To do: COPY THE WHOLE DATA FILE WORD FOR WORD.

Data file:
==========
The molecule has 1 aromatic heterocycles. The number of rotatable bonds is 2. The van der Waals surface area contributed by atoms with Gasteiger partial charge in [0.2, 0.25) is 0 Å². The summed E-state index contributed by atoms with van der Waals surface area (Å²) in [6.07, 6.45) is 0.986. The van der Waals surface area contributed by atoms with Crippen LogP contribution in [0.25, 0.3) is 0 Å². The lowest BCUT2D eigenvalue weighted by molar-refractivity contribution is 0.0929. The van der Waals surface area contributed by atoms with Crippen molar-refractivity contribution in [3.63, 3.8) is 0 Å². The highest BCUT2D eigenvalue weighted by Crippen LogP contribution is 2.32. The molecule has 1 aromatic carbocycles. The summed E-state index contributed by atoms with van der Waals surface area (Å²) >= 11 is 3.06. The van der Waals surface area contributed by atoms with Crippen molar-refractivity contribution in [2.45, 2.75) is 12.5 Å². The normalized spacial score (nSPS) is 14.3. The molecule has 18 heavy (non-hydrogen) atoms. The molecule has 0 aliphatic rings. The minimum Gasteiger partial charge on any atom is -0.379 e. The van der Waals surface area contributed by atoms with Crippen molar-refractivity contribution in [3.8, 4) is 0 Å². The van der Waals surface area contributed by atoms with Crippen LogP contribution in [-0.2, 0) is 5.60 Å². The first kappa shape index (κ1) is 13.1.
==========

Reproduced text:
The molecule has 1 aromatic heterocycles. The number of rotatable bonds is 2. The van der Waals surface area contributed by atoms with Gasteiger partial charge in [0.2, 0.25) is 0 Å². The summed E-state index contributed by atoms with van der Waals surface area (Å²) in [6.07, 6.45) is 0.986. The van der Waals surface area contributed by atoms with Crippen LogP contribution in [0.25, 0.3) is 0 Å². The lowest BCUT2D eigenvalue weighted by molar-refractivity contribution is 0.0929. The van der Waals surface area contributed by atoms with Crippen molar-refractivity contribution in [3.63, 3.8) is 0 Å². The highest BCUT2D eigenvalue weighted by Crippen LogP contribution is 2.32. The molecule has 1 aromatic carbocycles. The summed E-state index contributed by atoms with van der Waals surface area (Å²) >= 11 is 3.06. The van der Waals surface area contributed by atoms with Crippen molar-refractivity contribution in [2.45, 2.75) is 12.5 Å². The normalized spacial score (nSPS) is 14.3. The molecule has 18 heavy (non-hydrogen) atoms. The molecule has 0 aliphatic rings. The minimum Gasteiger partial charge on any atom is -0.379 e. The van der Waals surface area contributed by atoms with Crippen molar-refractivity contribution in [3.8, 4) is 0 Å². The van der Waals surface area contributed by atoms with Crippen LogP contribution in [-0.2, 0) is 5.60 Å². The first kappa shape index (κ1) is 13.1.